The 2017 City Budget capitalizes on the City’s improved structural budget balance to deliver on key priorities to taxpayers. The Budget maintains Police sworn personnel strength, while adding initiatives to improve police-community collaboration. The City will continue its commitments to infrastructure and the Mayor’s Strong Neighborhoods Plan, and initiate a plan to replace lead water service lines. These priorities are consistent with the community’s interest in a safe city, neighborhood quality of life, and public health. Just as importantly, the 2017 Budget continues to manage the City’s finances and long-term obligations in a responsible manner.
- The 2017 Budget provides a total of $13.8 million, including $7.7 million in capital funding, for the Strong Neighborhoods Plan (SNP). These programs focus on resolving code violations, eliminating blight, generating area redevelopment, and supporting residential and commercial investment. More than 50% of the contract dollars expended by the City during 2015 and 2016 for various home rehab and home improvement loans were awarded to minority contractors.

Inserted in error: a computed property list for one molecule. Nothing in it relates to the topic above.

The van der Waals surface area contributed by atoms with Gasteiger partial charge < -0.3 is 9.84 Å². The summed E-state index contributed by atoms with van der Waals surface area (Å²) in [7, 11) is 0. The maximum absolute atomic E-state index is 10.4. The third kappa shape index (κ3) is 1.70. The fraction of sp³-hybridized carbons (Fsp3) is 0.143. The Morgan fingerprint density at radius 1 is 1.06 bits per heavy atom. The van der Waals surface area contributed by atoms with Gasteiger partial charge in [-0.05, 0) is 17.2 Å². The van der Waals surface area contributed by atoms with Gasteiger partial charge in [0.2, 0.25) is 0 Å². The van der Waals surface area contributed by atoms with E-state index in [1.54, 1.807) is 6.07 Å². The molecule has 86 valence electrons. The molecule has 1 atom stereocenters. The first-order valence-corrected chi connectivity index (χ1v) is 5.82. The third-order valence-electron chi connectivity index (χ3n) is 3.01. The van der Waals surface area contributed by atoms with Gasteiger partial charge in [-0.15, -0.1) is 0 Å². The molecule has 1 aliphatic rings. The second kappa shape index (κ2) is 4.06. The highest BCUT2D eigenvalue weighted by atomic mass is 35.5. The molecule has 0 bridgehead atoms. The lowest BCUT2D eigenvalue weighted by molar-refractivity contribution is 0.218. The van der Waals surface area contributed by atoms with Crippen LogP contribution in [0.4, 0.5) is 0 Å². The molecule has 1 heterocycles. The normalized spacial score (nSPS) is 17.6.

- The Strong Homes Loan and Compliance Loan programs will enable repairs and improvements to approximately 150 privately-owned homes during 2017. Various SNP programs will encourage the purchase of and investment in City-owned properties to revitalize the housing stock and increase home ownership. Since 2014, the City has sold almost 1,400 residential properties taken through foreclosure. Approximately 60% of these sales have been to owner-occupants, and more than $40 million has been returned to the tax rolls. Since 2014, 32 tenants in rental properties taken over by the City have become homeowners through the Lease-to-Own program, and this is expected to increase by another 35 by the end of 2017.
- The Budget provides $1.4 million to SNP commercial investment, which results in improved quality of life and locally-based employment. Since 2013, the City has awarded almost 400 grants in support of neighborhood commercial development.